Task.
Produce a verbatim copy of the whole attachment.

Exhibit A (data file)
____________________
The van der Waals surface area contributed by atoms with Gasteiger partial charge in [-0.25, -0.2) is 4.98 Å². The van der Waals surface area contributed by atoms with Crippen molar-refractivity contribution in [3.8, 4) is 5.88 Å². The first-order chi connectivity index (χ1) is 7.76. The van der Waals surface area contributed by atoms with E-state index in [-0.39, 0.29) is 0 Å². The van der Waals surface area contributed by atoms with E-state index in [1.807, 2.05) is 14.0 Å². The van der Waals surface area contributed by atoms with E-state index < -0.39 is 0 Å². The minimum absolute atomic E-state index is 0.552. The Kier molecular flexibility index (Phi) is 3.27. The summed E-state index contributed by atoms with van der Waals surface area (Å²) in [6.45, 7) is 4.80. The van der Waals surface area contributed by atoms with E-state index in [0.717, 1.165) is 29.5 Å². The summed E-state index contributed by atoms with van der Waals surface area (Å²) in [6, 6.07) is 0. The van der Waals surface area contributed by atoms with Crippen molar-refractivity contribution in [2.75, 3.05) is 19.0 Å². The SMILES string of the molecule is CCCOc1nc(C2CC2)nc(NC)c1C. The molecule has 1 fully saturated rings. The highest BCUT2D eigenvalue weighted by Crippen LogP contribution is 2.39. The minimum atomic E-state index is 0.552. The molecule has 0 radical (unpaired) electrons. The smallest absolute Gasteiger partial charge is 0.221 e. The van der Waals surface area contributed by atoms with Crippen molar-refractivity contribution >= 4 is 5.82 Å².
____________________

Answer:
The van der Waals surface area contributed by atoms with Gasteiger partial charge in [-0.25, -0.2) is 4.98 Å². The van der Waals surface area contributed by atoms with Crippen molar-refractivity contribution in [3.8, 4) is 5.88 Å². The first-order chi connectivity index (χ1) is 7.76. The van der Waals surface area contributed by atoms with E-state index in [-0.39, 0.29) is 0 Å². The van der Waals surface area contributed by atoms with E-state index in [1.807, 2.05) is 14.0 Å². The van der Waals surface area contributed by atoms with E-state index < -0.39 is 0 Å². The minimum absolute atomic E-state index is 0.552. The Kier molecular flexibility index (Phi) is 3.27. The summed E-state index contributed by atoms with van der Waals surface area (Å²) in [6.45, 7) is 4.80. The van der Waals surface area contributed by atoms with E-state index in [0.717, 1.165) is 29.5 Å². The summed E-state index contributed by atoms with van der Waals surface area (Å²) in [6, 6.07) is 0. The van der Waals surface area contributed by atoms with Crippen molar-refractivity contribution in [2.75, 3.05) is 19.0 Å². The SMILES string of the molecule is CCCOc1nc(C2CC2)nc(NC)c1C. The molecule has 1 fully saturated rings. The highest BCUT2D eigenvalue weighted by Crippen LogP contribution is 2.39. The minimum atomic E-state index is 0.552. The molecule has 0 radical (unpaired) electrons. The smallest absolute Gasteiger partial charge is 0.221 e. The van der Waals surface area contributed by atoms with Crippen molar-refractivity contribution >= 4 is 5.82 Å².